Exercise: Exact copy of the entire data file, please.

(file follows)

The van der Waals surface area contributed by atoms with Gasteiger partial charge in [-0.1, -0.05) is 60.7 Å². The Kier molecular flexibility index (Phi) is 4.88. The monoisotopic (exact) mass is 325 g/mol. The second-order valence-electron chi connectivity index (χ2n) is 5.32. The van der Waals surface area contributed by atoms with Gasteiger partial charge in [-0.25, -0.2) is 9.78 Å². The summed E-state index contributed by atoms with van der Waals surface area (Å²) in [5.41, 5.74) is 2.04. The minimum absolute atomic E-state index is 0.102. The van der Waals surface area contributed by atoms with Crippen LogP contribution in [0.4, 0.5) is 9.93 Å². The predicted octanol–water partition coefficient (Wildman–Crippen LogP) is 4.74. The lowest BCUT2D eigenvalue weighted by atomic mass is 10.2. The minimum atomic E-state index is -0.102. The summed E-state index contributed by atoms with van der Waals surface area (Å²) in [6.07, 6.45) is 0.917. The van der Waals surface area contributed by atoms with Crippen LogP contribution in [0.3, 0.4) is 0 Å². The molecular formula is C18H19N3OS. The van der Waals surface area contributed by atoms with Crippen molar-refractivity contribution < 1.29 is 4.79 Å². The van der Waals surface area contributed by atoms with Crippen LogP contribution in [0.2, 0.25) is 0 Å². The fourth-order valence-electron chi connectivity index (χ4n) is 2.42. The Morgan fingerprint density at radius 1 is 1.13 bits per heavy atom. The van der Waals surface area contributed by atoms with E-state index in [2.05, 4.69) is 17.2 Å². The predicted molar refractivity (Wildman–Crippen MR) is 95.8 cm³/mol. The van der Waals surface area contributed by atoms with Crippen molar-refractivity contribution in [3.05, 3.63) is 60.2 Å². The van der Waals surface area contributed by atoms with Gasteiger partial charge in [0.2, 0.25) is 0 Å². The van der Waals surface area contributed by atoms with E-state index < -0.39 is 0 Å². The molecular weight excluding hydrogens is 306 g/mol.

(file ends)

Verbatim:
The van der Waals surface area contributed by atoms with Gasteiger partial charge in [-0.1, -0.05) is 60.7 Å². The Kier molecular flexibility index (Phi) is 4.88. The monoisotopic (exact) mass is 325 g/mol. The second-order valence-electron chi connectivity index (χ2n) is 5.32. The van der Waals surface area contributed by atoms with Gasteiger partial charge in [-0.25, -0.2) is 9.78 Å². The summed E-state index contributed by atoms with van der Waals surface area (Å²) in [5.41, 5.74) is 2.04. The minimum absolute atomic E-state index is 0.102. The van der Waals surface area contributed by atoms with Crippen LogP contribution in [0.4, 0.5) is 9.93 Å². The predicted octanol–water partition coefficient (Wildman–Crippen LogP) is 4.74. The lowest BCUT2D eigenvalue weighted by atomic mass is 10.2. The minimum atomic E-state index is -0.102. The summed E-state index contributed by atoms with van der Waals surface area (Å²) in [6.07, 6.45) is 0.917. The van der Waals surface area contributed by atoms with Crippen LogP contribution in [0.3, 0.4) is 0 Å². The molecular formula is C18H19N3OS. The van der Waals surface area contributed by atoms with Crippen molar-refractivity contribution < 1.29 is 4.79 Å². The van der Waals surface area contributed by atoms with Crippen LogP contribution in [0.2, 0.25) is 0 Å². The fourth-order valence-electron chi connectivity index (χ4n) is 2.42. The Morgan fingerprint density at radius 1 is 1.13 bits per heavy atom. The van der Waals surface area contributed by atoms with E-state index in [2.05, 4.69) is 17.2 Å². The predicted molar refractivity (Wildman–Crippen MR) is 95.8 cm³/mol. The van der Waals surface area contributed by atoms with Crippen molar-refractivity contribution in [3.05, 3.63) is 60.2 Å². The van der Waals surface area contributed by atoms with Gasteiger partial charge in [0.2, 0.25) is 0 Å². The van der Waals surface area contributed by atoms with E-state index < -0.39 is 0 Å². The molecular weight excluding hydrogens is 306 g/mol.